Announcement | Science Selection Volume 124 | 2016
Arsenic and the Placental Epigenome: Unlocking the Secrets of Prenatal Exposure
Lindsey Konkel is a New Jersey–based journalist who reports on science, health, and the environment.
Citation: Konkel L. 2016. Arsenic and the placental epigenome: unlocking the secrets of prenatal exposure. Environ Health Perspect 124:A148; http://dx.doi.org/10.1289/ehp.124-A148
Published: 1 August 2016
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Related EHP Article
Epigenome-Wide Assessment of DNA Methylation in the Placenta and Arsenic Exposure in the New Hampshire Birth Cohort Study (USA)
Experts suspect that epigenetic changes such as DNA methylation may be involved in adverse health effects associated with fetal arsenic exposure.1 Previous studies have investigated associations between arsenic exposure and DNA methylation in adult and umbilical cord blood cells.1,2,3 Now researchers present an extensive epigenome-wide analysis of placental DNA methylation in relation to fetal arsenic exposure.4
Methylation varies among different cells and tissues, so past DNA methylation studies have been limited by their reliance on blood cells. By studying methylation in placental cells, investigators are able to measure variations in a tissue where it may have specific impacts on health outcomes.
© Kurt Drubbel/Getty Images
The placenta, which connects the developing fetus to the uterine wall, largely controls the fetal environment.5 It transfers nutrients to the fetus and shuttles waste products out. It regulates fetal interactions with the maternal immune system and exposure to compounds in the mother’s blood. The placenta also acts as a neuroendocrine organ, producing hormones, growth factors, and cytokines.6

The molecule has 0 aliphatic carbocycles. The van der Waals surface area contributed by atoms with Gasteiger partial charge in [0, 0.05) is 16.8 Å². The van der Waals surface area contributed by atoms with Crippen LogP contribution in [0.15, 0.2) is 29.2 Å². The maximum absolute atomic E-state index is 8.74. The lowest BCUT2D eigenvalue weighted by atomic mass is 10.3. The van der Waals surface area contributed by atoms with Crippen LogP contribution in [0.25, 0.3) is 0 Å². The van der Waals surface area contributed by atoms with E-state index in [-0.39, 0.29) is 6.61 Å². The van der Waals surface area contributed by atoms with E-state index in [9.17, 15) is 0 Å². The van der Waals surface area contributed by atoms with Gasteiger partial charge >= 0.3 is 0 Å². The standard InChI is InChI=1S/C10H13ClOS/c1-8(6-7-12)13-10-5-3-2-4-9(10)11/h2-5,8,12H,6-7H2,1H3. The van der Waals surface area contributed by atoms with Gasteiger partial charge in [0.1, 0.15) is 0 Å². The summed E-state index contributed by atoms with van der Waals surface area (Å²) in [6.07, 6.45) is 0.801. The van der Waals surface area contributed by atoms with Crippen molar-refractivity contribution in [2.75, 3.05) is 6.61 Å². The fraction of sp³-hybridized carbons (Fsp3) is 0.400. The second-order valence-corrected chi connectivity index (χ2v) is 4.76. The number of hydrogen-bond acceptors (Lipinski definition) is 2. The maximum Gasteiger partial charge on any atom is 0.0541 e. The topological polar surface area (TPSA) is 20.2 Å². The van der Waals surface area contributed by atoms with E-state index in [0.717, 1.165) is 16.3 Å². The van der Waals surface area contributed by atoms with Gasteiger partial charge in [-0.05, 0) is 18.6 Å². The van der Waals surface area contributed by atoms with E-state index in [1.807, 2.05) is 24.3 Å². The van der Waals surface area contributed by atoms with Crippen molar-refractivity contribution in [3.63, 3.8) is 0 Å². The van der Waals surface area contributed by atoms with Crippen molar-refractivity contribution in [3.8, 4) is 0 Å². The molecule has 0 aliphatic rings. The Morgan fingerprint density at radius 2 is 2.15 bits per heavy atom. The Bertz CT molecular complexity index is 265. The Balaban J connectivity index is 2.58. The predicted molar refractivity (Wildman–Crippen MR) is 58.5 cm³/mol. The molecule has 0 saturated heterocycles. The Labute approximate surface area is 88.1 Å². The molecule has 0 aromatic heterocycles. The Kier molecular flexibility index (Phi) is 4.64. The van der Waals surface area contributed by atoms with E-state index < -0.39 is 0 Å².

“If the expression of genes that are involved in these important processes become altered in some way, fetal development and long-term health outcomes may be impacted,” says senior author Carmen Marsit, an environmental epigeneticist now at Emory University. Marsit conducted the work while at Dartmouth’s Geisel School of Medicine.
The current study, led by postdoctoral fellow Benjamin Green, compared arsenic exposure with placental genome-wide DNA methylation profiles for 343 mother–infant pairs enrolled in the New Hampshire Birth Cohort Study. Arsenic was measured in the mothers’ urine and toenail clippings and in the expelled placenta. Naturally occurring arsenic contamination of drinking well water was believed to be a major source of exposure for mothers, although food-based exposures likely also contributed.4
Arsenic measured in maternal urine and toenail clippings did not predict methylation in placental cells. However, higher arsenic levels in placental samples were associated with altered methylation levels at 163 different DNA regions. In particular, the researchers found 11 methylation markers in the LYRM2 gene, and methylation decreased at all 11 markers as arsenic exposure increased. When they measured LYRM2 mRNA levels they found that decreased DNA methylation at the targeted loci was associated with expression of the gene.4